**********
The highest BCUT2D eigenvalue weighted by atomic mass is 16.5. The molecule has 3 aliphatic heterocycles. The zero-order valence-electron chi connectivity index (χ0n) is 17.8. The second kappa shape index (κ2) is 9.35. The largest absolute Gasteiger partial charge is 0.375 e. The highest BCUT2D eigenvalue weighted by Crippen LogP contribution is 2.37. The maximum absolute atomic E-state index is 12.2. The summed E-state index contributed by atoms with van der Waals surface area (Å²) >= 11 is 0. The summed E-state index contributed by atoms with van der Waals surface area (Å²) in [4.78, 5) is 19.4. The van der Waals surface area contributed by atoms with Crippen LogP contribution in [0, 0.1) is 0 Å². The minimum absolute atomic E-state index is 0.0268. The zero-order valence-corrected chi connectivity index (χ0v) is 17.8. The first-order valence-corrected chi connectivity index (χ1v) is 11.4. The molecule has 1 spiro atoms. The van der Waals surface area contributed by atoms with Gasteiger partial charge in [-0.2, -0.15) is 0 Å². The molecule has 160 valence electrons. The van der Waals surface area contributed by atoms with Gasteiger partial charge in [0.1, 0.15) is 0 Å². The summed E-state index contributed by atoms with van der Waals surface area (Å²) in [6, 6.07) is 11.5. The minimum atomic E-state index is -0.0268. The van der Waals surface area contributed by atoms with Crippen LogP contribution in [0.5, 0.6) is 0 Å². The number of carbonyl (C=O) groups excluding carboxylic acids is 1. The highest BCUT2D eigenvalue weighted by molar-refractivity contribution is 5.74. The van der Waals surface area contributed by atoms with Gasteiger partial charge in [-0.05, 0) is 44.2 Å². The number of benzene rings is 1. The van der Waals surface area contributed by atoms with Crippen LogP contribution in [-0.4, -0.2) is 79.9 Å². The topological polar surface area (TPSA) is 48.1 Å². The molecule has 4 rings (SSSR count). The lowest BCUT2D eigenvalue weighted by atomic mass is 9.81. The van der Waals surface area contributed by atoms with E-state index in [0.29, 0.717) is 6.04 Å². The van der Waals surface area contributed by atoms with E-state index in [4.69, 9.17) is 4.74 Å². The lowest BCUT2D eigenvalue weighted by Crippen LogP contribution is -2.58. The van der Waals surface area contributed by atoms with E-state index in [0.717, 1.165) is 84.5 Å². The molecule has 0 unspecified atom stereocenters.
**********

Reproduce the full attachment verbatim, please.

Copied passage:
The highest BCUT2D eigenvalue weighted by atomic mass is 16.5. The molecule has 3 aliphatic heterocycles. The zero-order valence-electron chi connectivity index (χ0n) is 17.8. The second kappa shape index (κ2) is 9.35. The largest absolute Gasteiger partial charge is 0.375 e. The highest BCUT2D eigenvalue weighted by Crippen LogP contribution is 2.37. The maximum absolute atomic E-state index is 12.2. The summed E-state index contributed by atoms with van der Waals surface area (Å²) >= 11 is 0. The summed E-state index contributed by atoms with van der Waals surface area (Å²) in [4.78, 5) is 19.4. The van der Waals surface area contributed by atoms with Crippen LogP contribution in [0, 0.1) is 0 Å². The minimum absolute atomic E-state index is 0.0268. The zero-order valence-corrected chi connectivity index (χ0v) is 17.8. The first-order valence-corrected chi connectivity index (χ1v) is 11.4. The molecule has 1 spiro atoms. The van der Waals surface area contributed by atoms with Gasteiger partial charge in [-0.2, -0.15) is 0 Å². The molecule has 160 valence electrons. The van der Waals surface area contributed by atoms with Gasteiger partial charge in [0.1, 0.15) is 0 Å². The summed E-state index contributed by atoms with van der Waals surface area (Å²) in [6, 6.07) is 11.5. The minimum atomic E-state index is -0.0268. The van der Waals surface area contributed by atoms with Crippen LogP contribution in [0.5, 0.6) is 0 Å². The number of carbonyl (C=O) groups excluding carboxylic acids is 1. The highest BCUT2D eigenvalue weighted by molar-refractivity contribution is 5.74. The van der Waals surface area contributed by atoms with Gasteiger partial charge in [-0.05, 0) is 44.2 Å². The number of benzene rings is 1. The van der Waals surface area contributed by atoms with Crippen LogP contribution in [-0.4, -0.2) is 79.9 Å². The topological polar surface area (TPSA) is 48.1 Å². The molecule has 4 rings (SSSR count). The lowest BCUT2D eigenvalue weighted by atomic mass is 9.81. The van der Waals surface area contributed by atoms with E-state index in [0.29, 0.717) is 6.04 Å². The van der Waals surface area contributed by atoms with E-state index in [4.69, 9.17) is 4.74 Å². The lowest BCUT2D eigenvalue weighted by Crippen LogP contribution is -2.58. The van der Waals surface area contributed by atoms with E-state index in [0.717, 1.165) is 84.5 Å². The molecule has 0 unspecified atom stereocenters.